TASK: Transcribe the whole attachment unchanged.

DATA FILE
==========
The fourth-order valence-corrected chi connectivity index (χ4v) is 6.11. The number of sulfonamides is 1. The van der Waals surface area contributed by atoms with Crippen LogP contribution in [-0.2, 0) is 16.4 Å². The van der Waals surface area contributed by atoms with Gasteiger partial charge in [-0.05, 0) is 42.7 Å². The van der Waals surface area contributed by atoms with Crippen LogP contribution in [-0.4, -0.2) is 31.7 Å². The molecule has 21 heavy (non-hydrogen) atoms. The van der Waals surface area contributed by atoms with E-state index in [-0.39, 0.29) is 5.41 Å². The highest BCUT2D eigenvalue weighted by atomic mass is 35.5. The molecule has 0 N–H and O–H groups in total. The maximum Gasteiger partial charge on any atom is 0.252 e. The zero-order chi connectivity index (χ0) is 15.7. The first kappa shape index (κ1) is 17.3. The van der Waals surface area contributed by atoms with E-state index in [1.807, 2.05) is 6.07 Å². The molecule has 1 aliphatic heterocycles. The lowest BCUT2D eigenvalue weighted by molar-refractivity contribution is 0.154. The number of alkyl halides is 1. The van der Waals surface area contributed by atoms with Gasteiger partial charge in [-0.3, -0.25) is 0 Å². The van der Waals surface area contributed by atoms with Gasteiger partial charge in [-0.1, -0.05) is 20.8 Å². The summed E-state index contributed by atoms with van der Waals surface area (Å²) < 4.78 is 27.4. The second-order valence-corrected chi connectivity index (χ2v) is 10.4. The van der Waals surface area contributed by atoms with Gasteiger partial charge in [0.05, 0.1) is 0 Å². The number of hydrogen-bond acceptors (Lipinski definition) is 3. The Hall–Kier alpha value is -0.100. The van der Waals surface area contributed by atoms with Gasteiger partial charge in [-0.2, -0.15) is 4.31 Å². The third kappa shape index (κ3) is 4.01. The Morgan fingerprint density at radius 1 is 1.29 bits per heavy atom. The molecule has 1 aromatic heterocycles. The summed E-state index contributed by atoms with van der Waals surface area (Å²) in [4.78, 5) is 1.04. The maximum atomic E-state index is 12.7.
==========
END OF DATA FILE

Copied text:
The fourth-order valence-corrected chi connectivity index (χ4v) is 6.11. The number of sulfonamides is 1. The van der Waals surface area contributed by atoms with Crippen LogP contribution in [-0.2, 0) is 16.4 Å². The van der Waals surface area contributed by atoms with Gasteiger partial charge in [-0.05, 0) is 42.7 Å². The van der Waals surface area contributed by atoms with Crippen LogP contribution in [-0.4, -0.2) is 31.7 Å². The molecule has 21 heavy (non-hydrogen) atoms. The van der Waals surface area contributed by atoms with E-state index in [-0.39, 0.29) is 5.41 Å². The highest BCUT2D eigenvalue weighted by atomic mass is 35.5. The molecule has 0 N–H and O–H groups in total. The maximum Gasteiger partial charge on any atom is 0.252 e. The zero-order chi connectivity index (χ0) is 15.7. The first kappa shape index (κ1) is 17.3. The van der Waals surface area contributed by atoms with E-state index in [1.807, 2.05) is 6.07 Å². The molecule has 1 aliphatic heterocycles. The lowest BCUT2D eigenvalue weighted by molar-refractivity contribution is 0.154. The number of alkyl halides is 1. The van der Waals surface area contributed by atoms with Gasteiger partial charge in [-0.3, -0.25) is 0 Å². The van der Waals surface area contributed by atoms with Gasteiger partial charge in [-0.1, -0.05) is 20.8 Å². The summed E-state index contributed by atoms with van der Waals surface area (Å²) < 4.78 is 27.4. The second-order valence-corrected chi connectivity index (χ2v) is 10.4. The van der Waals surface area contributed by atoms with Gasteiger partial charge in [0.05, 0.1) is 0 Å². The number of hydrogen-bond acceptors (Lipinski definition) is 3. The Hall–Kier alpha value is -0.100. The van der Waals surface area contributed by atoms with Gasteiger partial charge in [-0.2, -0.15) is 4.31 Å². The third kappa shape index (κ3) is 4.01. The Morgan fingerprint density at radius 1 is 1.29 bits per heavy atom. The molecule has 1 aromatic heterocycles. The summed E-state index contributed by atoms with van der Waals surface area (Å²) in [4.78, 5) is 1.04. The maximum atomic E-state index is 12.7.